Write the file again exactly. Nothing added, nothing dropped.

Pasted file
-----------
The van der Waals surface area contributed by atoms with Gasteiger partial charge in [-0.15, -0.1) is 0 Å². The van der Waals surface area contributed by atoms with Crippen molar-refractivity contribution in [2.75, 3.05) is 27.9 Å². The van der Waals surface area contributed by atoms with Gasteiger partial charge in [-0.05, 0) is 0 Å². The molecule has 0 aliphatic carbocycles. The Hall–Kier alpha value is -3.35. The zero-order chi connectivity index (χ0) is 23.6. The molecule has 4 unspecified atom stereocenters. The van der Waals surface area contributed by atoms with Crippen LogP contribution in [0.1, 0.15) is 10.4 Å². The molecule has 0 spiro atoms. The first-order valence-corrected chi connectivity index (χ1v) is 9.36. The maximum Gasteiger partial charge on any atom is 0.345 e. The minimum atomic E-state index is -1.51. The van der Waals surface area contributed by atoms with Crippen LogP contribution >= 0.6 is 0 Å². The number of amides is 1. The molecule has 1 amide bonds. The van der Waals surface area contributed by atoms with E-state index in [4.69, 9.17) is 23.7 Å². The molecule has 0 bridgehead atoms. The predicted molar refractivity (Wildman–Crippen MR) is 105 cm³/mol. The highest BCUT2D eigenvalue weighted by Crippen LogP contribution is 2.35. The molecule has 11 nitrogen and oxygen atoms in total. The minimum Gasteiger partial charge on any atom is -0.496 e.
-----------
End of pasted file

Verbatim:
The van der Waals surface area contributed by atoms with Gasteiger partial charge in [-0.15, -0.1) is 0 Å². The van der Waals surface area contributed by atoms with Crippen molar-refractivity contribution in [2.75, 3.05) is 27.9 Å². The van der Waals surface area contributed by atoms with Gasteiger partial charge in [-0.05, 0) is 0 Å². The molecule has 0 aliphatic carbocycles. The Hall–Kier alpha value is -3.35. The zero-order chi connectivity index (χ0) is 23.6. The molecule has 4 unspecified atom stereocenters. The van der Waals surface area contributed by atoms with Crippen LogP contribution in [0.1, 0.15) is 10.4 Å². The molecule has 0 spiro atoms. The first-order valence-corrected chi connectivity index (χ1v) is 9.36. The maximum Gasteiger partial charge on any atom is 0.345 e. The minimum atomic E-state index is -1.51. The van der Waals surface area contributed by atoms with Crippen LogP contribution >= 0.6 is 0 Å². The number of amides is 1. The molecule has 1 amide bonds. The van der Waals surface area contributed by atoms with E-state index in [4.69, 9.17) is 23.7 Å². The molecule has 0 bridgehead atoms. The predicted molar refractivity (Wildman–Crippen MR) is 105 cm³/mol. The highest BCUT2D eigenvalue weighted by Crippen LogP contribution is 2.35. The molecule has 11 nitrogen and oxygen atoms in total. The minimum Gasteiger partial charge on any atom is -0.496 e.